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post #1 of 6 Old 06-23-2013, 11:22 PM Thread Starter
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Play sand with plants

Can I use play sand to grow plants in my 55 gallon tank. I would use root tabs.
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post #2 of 6 Old 06-23-2013, 11:25 PM
You most certainly can. Its very common for people to use playsand and supplement with root tabs. Keep in mind though that some plants pull nutrients right out of the water column, so if you stock those plants you will want to use a good aquarium liquid fertilizer for them.

I have 4 tanks running (5th is a fry tank doesn't really count), and 2 of them are nearly all sand. My plants do fine and I dose with liquid fert, and use root tabs. I've got 2 foot gorgeous amazon swords that are thriving in a playsand based tank :3

http://youtu.be/lLoSduCSn08 is an example of one of mine. 100% play- sand substrate, got Root Tabs where they need to be.

Last edited by Sanguinefox; 06-23-2013 at 11:33 PM.
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post #3 of 6 Old 06-23-2013, 11:44 PM Thread Starter
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If I only have 2 or 3 plants, do I have to use a liquid fertilizer?
Beautiful tank btw!
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post #4 of 6 Old 06-24-2013, 12:15 AM
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Originally Posted by truman View Post
If I only have 2 or 3 plants, do I have to use a liquid fertilizer?
Beautiful tank btw!
It depends upon the kind of plant. Some plants are root feeders. Crypts and Swords tend to be that way. Others are feeders from the water column. Java Fern, Anubias, Water Sprite...just to name a few.

Research the species of plants you have and see if they feed from the water or from the root (or both in the case of Water Wisteria). If you have column feeders, then yeah you really do want to invest in a bottle of liquid fert. It's totally worth it though.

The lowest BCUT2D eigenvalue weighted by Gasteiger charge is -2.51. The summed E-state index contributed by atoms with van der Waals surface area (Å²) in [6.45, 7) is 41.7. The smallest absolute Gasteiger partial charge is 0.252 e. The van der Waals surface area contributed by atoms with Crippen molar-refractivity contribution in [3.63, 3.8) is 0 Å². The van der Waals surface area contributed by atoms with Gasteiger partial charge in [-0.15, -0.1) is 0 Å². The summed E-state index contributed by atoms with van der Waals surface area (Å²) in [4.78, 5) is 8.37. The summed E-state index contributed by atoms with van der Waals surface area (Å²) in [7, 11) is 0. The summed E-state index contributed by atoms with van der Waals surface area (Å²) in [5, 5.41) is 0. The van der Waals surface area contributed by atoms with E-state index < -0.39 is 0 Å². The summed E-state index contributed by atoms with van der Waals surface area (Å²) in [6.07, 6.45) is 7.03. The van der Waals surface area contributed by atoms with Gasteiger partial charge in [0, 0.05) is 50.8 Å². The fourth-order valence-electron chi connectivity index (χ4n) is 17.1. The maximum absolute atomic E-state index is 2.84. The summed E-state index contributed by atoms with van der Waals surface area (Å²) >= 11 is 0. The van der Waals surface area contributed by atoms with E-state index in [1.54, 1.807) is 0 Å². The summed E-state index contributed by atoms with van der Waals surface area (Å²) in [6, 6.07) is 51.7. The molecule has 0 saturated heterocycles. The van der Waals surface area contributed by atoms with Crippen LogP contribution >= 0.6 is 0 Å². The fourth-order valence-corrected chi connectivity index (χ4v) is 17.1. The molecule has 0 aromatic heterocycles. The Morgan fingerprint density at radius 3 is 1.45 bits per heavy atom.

Also thanks :3
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post #5 of 6 Old 06-24-2013, 11:58 AM
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As has been mentioned, it depends upon the plant species, and numbers, as well as your aquarium. Nutrients come from fish foods (as fish waste in the substrate) and water changes (the hard minerals here, like calcium, magnesium, some others). Some people find this sufficient, but again it depends upon the plants.

If fertilization is required, the first to use is a complete liquid. Some nutrients can only be taken up via the leaves (potassium, nitrogen, carbon, oxygen, etc) so adding nutrients into the water column will cover all bases to some extent. The water circulates down through the substrate, so liquid nutrients get to the roots of substrate-rooted plants as well as the leaves where this is needed.

With heavier feeders like swords, also using substrate tabs will improve growth. I use the tabs for the larger sword plants and the Tiger Lotus and Aponogeton. But I also have very soft water, near zero GH, and this makes a difference too.

Byron.

Byron Hosking, BMus, MA
Vancouver, BC, Canada

The aquarist is one who must learn the ways of the biologist, the chemist, and the veterinarian. [unknown source]

Something we all need to remember: The fish you've acquired was quite happy not being owned by you, minding its own business. If you’re going to take it under your wing then you’re responsible for it. Every aspect of its life is under your control, from water quality and temperature to swimming space. [Nathan Hill in PFK]
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post #6 of 6 Old 06-24-2013, 02:52 PM
Just a bit of caution...not all 'play sand' is created (or dug up) equally. Some is very fine grained which led a local expert at Petsmart* to advise against it's use for rooted plants. Very fine grained sands tend to pack tightly in water, making root growth very difficult. I remember getting some for Abbey's sandbox once that was very white and very fine grained. Many here have had good results however with play sands from big box stores (Quikrete brand play sand comes to mind) as they are a coarser grain sand. I believe that pool filter sand also works well.

*Yes, she really is very knowledgeable, prolly because she's also a hobbyist!

Father Knows Best but Abbey knows everything! I once knew everything, then I asked one question.
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